The Municipal Securities Rulemaking Board is disputing Standard & Poor’s claims that the board’s plans to display municipal bond ratings on its EMMA website would cause it to lose significant revenue, provide few benefits to retail investors, and erode its intellectual property rights.
In an eight-page comment letter filed with the Securities and Exchange Commission Thursday, the MSRB said Standard & Poor’s concerns essentially are overblown.
“The EMMA ratings initiative would provide substantial benefits to retail investors and would represent a significant increase in the level of investor protection provided by the MSRB’s information systems and marketplace rules,” the board’s general counsel, Ernesto Lanza, wrote.
The MSRB filed the proposal with the SEC on May 20. Standard & Poor’s responded to it in June, saying it would not participate if the SEC approved it. But the Government Finance Officers Association, in its own comment letter, welcomed the initiative. Under the MSRB proposal, the board would display ratings provided to it for free by nationally recognized statistical rating organizations, or NRSROs.
The GFOA said the proposal would eliminate an existing two-tiered system that unfairly allows sophisticated investors to more easily access muni ratings than retail investors. The group said it is often unduly burdensome for issuers to have to report rating changes to the board as is required by the SEC’s Rule 15c2-12 on disclosure, particularly when they may not even be aware of them. If the rating agencies post rating changes on EMMA, transparency is achieved without action from the issuers.
The GFOA also said that while the rating agencies have the right to copyright and protect their written reports and analysis, “they should not be able to withhold the basic conclusion of a rating from open distribution through the EMMA system.”
The MSRB generally agreed with the issuer group, but strongly disputed the claims made by Standard & Poor’s, which argued the proposal’s benefits, “if any,” would outweigh its costs. The agency also said the board failed to “specify the scope of the 'credit rating and related information’ it would like to post,” making it unclear if it would be “sufficiently tailored” to the needs of retail investors.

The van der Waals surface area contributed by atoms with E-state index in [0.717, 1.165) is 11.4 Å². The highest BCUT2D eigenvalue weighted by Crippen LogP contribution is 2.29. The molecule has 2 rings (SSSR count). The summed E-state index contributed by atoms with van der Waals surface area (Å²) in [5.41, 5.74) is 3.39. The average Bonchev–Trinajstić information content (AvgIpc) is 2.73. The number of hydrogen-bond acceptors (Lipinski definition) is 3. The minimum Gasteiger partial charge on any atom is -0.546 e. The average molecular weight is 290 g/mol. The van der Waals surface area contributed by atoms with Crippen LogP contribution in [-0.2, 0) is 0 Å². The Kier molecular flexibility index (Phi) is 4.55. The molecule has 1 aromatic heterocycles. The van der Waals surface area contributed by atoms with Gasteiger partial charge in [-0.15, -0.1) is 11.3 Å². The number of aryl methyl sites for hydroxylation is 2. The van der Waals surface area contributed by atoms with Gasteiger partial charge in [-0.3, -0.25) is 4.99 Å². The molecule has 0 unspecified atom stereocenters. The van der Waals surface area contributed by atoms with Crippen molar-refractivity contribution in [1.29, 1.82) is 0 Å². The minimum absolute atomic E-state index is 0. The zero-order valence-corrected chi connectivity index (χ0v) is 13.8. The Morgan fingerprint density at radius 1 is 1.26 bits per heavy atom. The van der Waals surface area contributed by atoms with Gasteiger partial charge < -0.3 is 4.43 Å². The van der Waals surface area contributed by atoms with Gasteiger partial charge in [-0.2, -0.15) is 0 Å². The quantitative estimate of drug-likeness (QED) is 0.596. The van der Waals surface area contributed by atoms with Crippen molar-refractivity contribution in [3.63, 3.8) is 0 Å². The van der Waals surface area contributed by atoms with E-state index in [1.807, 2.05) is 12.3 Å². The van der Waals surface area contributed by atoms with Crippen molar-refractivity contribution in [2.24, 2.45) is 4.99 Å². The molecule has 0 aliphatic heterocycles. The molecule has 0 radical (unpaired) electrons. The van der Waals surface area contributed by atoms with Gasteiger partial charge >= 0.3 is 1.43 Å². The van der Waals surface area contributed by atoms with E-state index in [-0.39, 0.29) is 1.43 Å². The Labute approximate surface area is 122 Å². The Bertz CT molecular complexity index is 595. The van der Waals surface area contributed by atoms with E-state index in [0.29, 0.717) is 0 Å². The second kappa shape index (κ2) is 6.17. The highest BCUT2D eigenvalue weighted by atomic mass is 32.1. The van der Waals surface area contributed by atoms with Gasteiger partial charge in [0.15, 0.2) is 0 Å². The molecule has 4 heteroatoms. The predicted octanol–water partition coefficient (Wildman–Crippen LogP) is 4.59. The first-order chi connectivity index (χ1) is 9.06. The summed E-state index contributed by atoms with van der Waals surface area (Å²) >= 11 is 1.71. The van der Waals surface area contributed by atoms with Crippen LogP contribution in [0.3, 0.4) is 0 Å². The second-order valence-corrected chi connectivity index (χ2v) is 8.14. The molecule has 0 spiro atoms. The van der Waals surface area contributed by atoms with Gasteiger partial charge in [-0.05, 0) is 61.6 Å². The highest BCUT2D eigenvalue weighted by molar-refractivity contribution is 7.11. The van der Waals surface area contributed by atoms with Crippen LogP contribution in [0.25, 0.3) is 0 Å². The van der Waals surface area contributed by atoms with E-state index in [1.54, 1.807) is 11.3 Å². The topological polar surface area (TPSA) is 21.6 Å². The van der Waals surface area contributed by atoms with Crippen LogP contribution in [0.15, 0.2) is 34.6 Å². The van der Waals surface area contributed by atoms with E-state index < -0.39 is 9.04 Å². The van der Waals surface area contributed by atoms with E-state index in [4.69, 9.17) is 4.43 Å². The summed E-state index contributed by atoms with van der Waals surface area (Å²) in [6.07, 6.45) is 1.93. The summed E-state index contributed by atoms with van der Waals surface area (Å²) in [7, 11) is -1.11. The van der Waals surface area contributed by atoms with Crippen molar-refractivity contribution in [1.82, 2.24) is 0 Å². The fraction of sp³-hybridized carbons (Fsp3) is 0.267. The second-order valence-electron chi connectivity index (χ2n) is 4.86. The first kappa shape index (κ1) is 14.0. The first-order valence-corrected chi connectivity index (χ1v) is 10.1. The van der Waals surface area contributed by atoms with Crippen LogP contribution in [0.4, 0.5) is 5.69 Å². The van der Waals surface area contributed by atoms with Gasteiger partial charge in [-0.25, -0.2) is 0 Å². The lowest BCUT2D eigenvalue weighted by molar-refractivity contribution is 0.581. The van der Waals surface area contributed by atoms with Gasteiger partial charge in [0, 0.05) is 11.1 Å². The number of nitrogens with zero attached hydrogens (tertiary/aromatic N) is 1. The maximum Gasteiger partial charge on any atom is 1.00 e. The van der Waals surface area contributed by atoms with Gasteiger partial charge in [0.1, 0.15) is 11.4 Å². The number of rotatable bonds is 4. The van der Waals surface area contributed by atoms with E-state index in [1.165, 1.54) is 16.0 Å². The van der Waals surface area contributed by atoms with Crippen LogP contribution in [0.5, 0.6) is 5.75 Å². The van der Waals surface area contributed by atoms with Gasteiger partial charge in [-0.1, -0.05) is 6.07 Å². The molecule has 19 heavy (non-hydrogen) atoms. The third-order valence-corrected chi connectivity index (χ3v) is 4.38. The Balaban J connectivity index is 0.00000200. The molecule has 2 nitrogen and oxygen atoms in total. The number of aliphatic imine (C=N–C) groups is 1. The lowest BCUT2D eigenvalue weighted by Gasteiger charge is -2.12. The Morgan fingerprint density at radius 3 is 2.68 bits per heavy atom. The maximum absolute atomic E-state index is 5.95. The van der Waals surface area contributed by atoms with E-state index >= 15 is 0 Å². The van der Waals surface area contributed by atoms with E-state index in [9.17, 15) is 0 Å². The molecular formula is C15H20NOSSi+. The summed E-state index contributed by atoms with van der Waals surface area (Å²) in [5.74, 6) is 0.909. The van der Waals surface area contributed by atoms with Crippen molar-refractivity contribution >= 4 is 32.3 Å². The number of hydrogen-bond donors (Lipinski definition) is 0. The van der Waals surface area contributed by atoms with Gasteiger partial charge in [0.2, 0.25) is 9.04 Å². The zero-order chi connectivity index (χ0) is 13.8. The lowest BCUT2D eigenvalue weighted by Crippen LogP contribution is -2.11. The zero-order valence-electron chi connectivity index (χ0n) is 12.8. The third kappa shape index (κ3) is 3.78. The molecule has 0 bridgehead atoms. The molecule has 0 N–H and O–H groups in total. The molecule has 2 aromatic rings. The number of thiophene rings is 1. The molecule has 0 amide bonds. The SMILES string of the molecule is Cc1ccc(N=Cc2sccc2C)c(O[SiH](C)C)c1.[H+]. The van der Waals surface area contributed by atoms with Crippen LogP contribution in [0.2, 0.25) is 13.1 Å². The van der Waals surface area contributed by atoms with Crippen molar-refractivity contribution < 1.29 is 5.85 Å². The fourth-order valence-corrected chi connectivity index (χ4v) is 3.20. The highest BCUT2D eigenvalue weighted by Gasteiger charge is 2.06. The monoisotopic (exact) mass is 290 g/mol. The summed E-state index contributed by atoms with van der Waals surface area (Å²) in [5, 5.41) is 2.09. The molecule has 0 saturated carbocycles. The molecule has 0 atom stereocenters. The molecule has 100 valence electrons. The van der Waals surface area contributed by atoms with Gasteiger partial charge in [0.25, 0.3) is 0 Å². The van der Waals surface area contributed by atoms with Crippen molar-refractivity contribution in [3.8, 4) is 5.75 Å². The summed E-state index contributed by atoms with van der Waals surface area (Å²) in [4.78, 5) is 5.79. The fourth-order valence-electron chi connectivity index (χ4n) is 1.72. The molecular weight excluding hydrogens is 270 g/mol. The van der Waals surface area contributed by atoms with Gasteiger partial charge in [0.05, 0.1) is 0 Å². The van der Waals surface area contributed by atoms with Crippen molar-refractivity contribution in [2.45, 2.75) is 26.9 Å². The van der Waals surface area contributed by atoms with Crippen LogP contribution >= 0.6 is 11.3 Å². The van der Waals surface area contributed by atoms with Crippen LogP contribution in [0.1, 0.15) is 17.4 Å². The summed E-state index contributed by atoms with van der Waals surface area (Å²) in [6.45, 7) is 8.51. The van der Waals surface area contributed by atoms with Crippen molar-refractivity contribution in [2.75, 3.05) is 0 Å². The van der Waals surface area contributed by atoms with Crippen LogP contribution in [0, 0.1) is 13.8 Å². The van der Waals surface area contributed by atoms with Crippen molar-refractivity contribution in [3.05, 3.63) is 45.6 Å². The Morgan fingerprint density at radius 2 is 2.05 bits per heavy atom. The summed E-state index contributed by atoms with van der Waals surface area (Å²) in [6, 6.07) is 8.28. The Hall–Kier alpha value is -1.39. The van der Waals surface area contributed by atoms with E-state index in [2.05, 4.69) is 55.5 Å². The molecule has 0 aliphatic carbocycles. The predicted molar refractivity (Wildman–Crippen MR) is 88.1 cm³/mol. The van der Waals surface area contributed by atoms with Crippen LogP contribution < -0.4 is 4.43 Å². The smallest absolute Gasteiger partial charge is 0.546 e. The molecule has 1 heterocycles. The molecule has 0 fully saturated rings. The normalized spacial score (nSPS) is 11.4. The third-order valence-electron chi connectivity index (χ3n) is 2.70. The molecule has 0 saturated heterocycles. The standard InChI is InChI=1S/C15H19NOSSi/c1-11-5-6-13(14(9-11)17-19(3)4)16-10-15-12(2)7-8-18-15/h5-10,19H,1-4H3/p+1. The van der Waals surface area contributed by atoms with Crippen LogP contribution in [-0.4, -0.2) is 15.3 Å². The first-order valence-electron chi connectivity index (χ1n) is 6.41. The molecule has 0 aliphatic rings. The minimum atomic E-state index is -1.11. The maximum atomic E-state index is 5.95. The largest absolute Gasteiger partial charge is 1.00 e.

In its response, the MSRB said it is only proposing to display ratings provided through the same automated data feeds the rating agencies already provide to bulk subscribers of their ratings, though individual ratings generally can be obtained by anyone from the agencies’ websites.
“It is difficult to understand how displaying on the EMMA website information an NRSRO also makes available to other information services, which in turn make them available to their users, would result in such information being insufficiently tailored or otherwise problematic for the needs of retail investors,” Lanza wrote.
Though Standard & Poor’s said the SEC’s existing disclosure requirements for NRSRO ratings are sufficient for providing transparency to the market and to allow investors to compare the quality of different ratings, the MSRB said its rating initiative would serve an entirely different purpose.
“That is, to provide investors with access to material information about municipal securities from NRSROs, not to provide a means by which investors can determine which NRSRO does its job the best,” Lanza wrote.
Turning to Standard & Poor’s claims that it would not be able to monitor and enforce its intellectual property rights against end-users who might abuse the ratings posted to EMMA, the board said it would impose limitations to address those problems, as it previously has done for information vendors.
“The MSRB plans to display credit ratings at the individual security level and not in a fashion that would allow a user to view, copy or print credit ratings on a market-wide basis,” Lanza wrote. “In addition, while the MSRB offers subscriptions to electronic feeds of some of the information displayed on EMMA, the proposal would not provide for inclusion of credit ratings and related information obtained from NRSROs in these subscription products.”
Finally, though Standard & Poor’s maintains it is “unable to provide proprietary information at no cost without unduly impacting our revenues,” the board said that with appropriate intellectual property safeguards, EMMA rating displays “should not have any more appreciable negative impact on the revenues of the NRSROs” than the display of such information on their own respective websites.
Ed Sweeney, a spokesman for Standard & Poor’s, said: “We stand by our letter and have no further comments.”
John Cline, a spokesman for Moody’s Investors Service, said the rating agency has not made a decision on the matter. Fitch Ratings analysts previously said they hope to participate in the MSRB initiative.